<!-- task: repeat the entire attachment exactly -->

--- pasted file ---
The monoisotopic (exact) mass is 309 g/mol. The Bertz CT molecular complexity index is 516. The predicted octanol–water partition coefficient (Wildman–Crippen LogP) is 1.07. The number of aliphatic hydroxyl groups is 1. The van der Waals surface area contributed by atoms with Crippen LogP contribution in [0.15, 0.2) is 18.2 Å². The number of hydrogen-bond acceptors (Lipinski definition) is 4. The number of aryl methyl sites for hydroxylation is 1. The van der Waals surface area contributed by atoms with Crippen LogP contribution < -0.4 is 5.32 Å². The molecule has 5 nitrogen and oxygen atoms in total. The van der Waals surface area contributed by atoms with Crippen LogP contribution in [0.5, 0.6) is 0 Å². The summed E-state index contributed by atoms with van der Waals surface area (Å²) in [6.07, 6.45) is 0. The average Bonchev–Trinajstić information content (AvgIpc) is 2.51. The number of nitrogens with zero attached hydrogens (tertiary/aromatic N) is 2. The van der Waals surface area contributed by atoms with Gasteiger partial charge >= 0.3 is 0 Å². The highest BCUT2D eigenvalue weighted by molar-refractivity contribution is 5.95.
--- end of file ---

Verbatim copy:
The monoisotopic (exact) mass is 309 g/mol. The Bertz CT molecular complexity index is 516. The predicted octanol–water partition coefficient (Wildman–Crippen LogP) is 1.07. The number of aliphatic hydroxyl groups is 1. The van der Waals surface area contributed by atoms with Crippen LogP contribution in [0.15, 0.2) is 18.2 Å². The number of hydrogen-bond acceptors (Lipinski definition) is 4. The number of aryl methyl sites for hydroxylation is 1. The van der Waals surface area contributed by atoms with Crippen LogP contribution < -0.4 is 5.32 Å². The molecule has 5 nitrogen and oxygen atoms in total. The van der Waals surface area contributed by atoms with Crippen LogP contribution in [0.5, 0.6) is 0 Å². The summed E-state index contributed by atoms with van der Waals surface area (Å²) in [6.07, 6.45) is 0. The average Bonchev–Trinajstić information content (AvgIpc) is 2.51. The number of nitrogens with zero attached hydrogens (tertiary/aromatic N) is 2. The van der Waals surface area contributed by atoms with Gasteiger partial charge >= 0.3 is 0 Å². The highest BCUT2D eigenvalue weighted by molar-refractivity contribution is 5.95.